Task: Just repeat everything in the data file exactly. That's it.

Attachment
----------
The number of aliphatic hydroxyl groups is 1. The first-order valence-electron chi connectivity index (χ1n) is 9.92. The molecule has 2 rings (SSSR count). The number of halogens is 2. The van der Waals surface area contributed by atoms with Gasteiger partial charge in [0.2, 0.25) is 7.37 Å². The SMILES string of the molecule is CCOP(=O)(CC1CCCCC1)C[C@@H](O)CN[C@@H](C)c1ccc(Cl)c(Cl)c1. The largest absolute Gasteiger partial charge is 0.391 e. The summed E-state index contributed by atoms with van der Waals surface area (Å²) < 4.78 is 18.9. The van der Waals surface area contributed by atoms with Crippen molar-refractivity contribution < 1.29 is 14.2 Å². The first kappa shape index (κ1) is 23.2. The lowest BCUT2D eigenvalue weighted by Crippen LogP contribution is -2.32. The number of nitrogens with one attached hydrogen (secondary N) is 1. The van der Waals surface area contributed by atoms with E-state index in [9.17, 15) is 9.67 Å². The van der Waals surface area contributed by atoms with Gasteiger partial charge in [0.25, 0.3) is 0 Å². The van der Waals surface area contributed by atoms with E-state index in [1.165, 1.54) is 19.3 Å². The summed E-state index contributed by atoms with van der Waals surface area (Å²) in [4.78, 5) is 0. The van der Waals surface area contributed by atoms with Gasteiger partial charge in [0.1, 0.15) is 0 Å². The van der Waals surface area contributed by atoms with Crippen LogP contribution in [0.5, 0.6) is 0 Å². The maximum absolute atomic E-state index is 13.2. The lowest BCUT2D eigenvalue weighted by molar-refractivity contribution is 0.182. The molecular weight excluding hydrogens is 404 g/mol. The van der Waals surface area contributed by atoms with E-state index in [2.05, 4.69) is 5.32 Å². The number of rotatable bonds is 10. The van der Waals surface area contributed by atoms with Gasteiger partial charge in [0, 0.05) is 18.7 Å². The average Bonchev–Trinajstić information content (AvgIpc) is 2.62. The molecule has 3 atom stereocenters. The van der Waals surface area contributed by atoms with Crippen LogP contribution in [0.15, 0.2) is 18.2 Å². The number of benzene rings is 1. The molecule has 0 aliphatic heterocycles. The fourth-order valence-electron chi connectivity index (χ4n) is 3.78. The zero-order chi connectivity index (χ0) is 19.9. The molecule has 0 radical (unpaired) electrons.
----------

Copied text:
The number of aliphatic hydroxyl groups is 1. The first-order valence-electron chi connectivity index (χ1n) is 9.92. The molecule has 2 rings (SSSR count). The number of halogens is 2. The van der Waals surface area contributed by atoms with Gasteiger partial charge in [0.2, 0.25) is 7.37 Å². The SMILES string of the molecule is CCOP(=O)(CC1CCCCC1)C[C@@H](O)CN[C@@H](C)c1ccc(Cl)c(Cl)c1. The largest absolute Gasteiger partial charge is 0.391 e. The summed E-state index contributed by atoms with van der Waals surface area (Å²) < 4.78 is 18.9. The van der Waals surface area contributed by atoms with Crippen molar-refractivity contribution < 1.29 is 14.2 Å². The first kappa shape index (κ1) is 23.2. The lowest BCUT2D eigenvalue weighted by Crippen LogP contribution is -2.32. The number of nitrogens with one attached hydrogen (secondary N) is 1. The van der Waals surface area contributed by atoms with E-state index in [9.17, 15) is 9.67 Å². The van der Waals surface area contributed by atoms with Gasteiger partial charge in [0.25, 0.3) is 0 Å². The van der Waals surface area contributed by atoms with E-state index in [1.165, 1.54) is 19.3 Å². The summed E-state index contributed by atoms with van der Waals surface area (Å²) in [4.78, 5) is 0. The van der Waals surface area contributed by atoms with Gasteiger partial charge in [0.1, 0.15) is 0 Å². The van der Waals surface area contributed by atoms with Crippen LogP contribution in [0.5, 0.6) is 0 Å². The maximum absolute atomic E-state index is 13.2. The lowest BCUT2D eigenvalue weighted by molar-refractivity contribution is 0.182. The molecular weight excluding hydrogens is 404 g/mol. The van der Waals surface area contributed by atoms with E-state index in [2.05, 4.69) is 5.32 Å². The number of rotatable bonds is 10. The van der Waals surface area contributed by atoms with Gasteiger partial charge in [0, 0.05) is 18.7 Å². The average Bonchev–Trinajstić information content (AvgIpc) is 2.62. The molecule has 3 atom stereocenters. The van der Waals surface area contributed by atoms with Crippen LogP contribution in [0.15, 0.2) is 18.2 Å². The number of benzene rings is 1. The molecule has 0 aliphatic heterocycles. The fourth-order valence-electron chi connectivity index (χ4n) is 3.78. The zero-order chi connectivity index (χ0) is 19.9. The molecule has 0 radical (unpaired) electrons.